Pianist Holds Concert To Benefit Next Generation Of Talent
Three years ago, 9-year-old Johnson Zhongxin Li was playing the piano in a mall in China and caught the attention of internationally acclaimed Chinese pianist Lang Lang.
“It was a UNICEF event and we were trying to raise some money for children in China and [Li is] there already playing for the kids,” Lang Lang said during a concert at Carnegie Hall in New York on Monday night. “I thought, ‘Wow! This guy’s good!'”
The Lang Lang International Music Foundation awarded Li a scholarship in 2011, and he has since performed with Lang Lang on many occasions, including the 25th anniversary concert for UNICEF in Hong Kong in 2011.
On Monday, Li was one of six young musicians from the Chinese mainland, Hong Kong, and the US, that performed at the “Lang Lang and Friends in Concert” to benefit the pianist’s foundation.
“One of the main things Lang Lang’s foundation does is seek out and support uncommonly gifted young piano players all around the world,” said the gala’s host, Emmy Award-winning entertainer Alec Baldwin.
The foundation’s mission is to educate and inspire the next generation of classical music lovers and performers by cultivating the world’s most promising young pianists, providing music education and building a young audience through live music experiences.
Three of the young performers – Derek Wang, 14, and Anna Larsen, 12, both of Boston, and Charlie Liu, 11 of New Jersey – have been with the foundation since its inception in 2008 after Lang Lang “met” them all on YouTube.
In addition to Shenzhen resident Li, Monday’s concert marked the first time on Carnegie Hall’s stage for Hong Kong residents Kate Xintong Lee and Jonathan Jun Yang. For Wang, Liu and Larsen, it was their third time performing at the concert hall.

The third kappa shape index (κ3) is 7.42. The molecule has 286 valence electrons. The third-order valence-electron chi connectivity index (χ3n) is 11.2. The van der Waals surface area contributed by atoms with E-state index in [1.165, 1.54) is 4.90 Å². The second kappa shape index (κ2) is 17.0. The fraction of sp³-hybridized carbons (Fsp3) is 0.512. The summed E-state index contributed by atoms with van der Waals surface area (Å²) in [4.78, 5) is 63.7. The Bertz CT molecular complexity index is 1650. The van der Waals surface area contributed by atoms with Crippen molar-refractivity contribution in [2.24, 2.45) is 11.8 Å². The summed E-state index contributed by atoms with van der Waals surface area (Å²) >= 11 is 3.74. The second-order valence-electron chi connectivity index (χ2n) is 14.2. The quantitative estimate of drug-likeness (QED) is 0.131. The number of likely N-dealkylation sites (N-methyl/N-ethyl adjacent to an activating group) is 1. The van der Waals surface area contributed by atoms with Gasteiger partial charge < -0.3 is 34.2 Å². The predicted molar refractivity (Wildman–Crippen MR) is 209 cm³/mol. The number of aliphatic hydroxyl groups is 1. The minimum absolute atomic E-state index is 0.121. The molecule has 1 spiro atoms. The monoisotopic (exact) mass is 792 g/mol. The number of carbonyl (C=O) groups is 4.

“When [Lang Lang] created his foundation, he did not just lend his name,” Sanford “Sandy” Weill, the philanthropist and former chief executive and chairman of Citigroup, for whom Weill Recital Hall at Carnegie is named, said in opening remarks.
“What he really did was give his passion, his intellect, his time, even his money, to get this thing going.”
The inaugural benefit concert, which included a post-gala benefit dinner, also featured Lang Lang in duets with Danish singer-songwriter Oh Lang and Grammy-Award-winners violinist Joshua Bell, soprano Rene Fleming and recording artist John Legend.
“The lineup that Lang Lang’s foundation has assembled for tonight really is an embarrassment of riches,” New York Mayor Michael Bloomberg wrote in a letter, which Weill read to the audience. “That there is this much talent onstage playing for a packed house is a testament to our belief in the power of music to thrill and inspire.”
Lang Lang’s foundation seeks to make classical music relevant to today’s youth, connect young talents and create a music network that crosses cultural boundaries, and utilize technology to make music accessible and develop innovative ways to teach music.
The “Young Scholars Program” is the foundation’s longest running program in which Lang Lang personally selects young talents to offer them mentorship, tutelage and unique performance opportunities.
The “101 Pianists” program brings together 100 young pianists who collaborate with one another, partake in a master class and perform with Lang Lang in a public concert.
This fall, the foundation will launch the inaugural Junior Music Camp in Munich, Germany, where up to 12 children ages 8 to 12 will participate in workshops, master classes and concerts.
The foundation also works in high schools to encourage young people to better understand and appreciate music.
During Monday’s performance, members of the Young People’s Chorus of New York City sat as featured guests in two rows onstage to watch the concert and participate in the finale performance of “Climb Every Mountain” from the movie The Sound of Music.
“I think that very few people really do things like Lang Lang,” said Weill, who has been friends with the Shenyang, China native for 13 years and has supported the pianist’s foundation since the beginning. “In the last five years, this foundation has grown to do a lot of incredible things for young people.”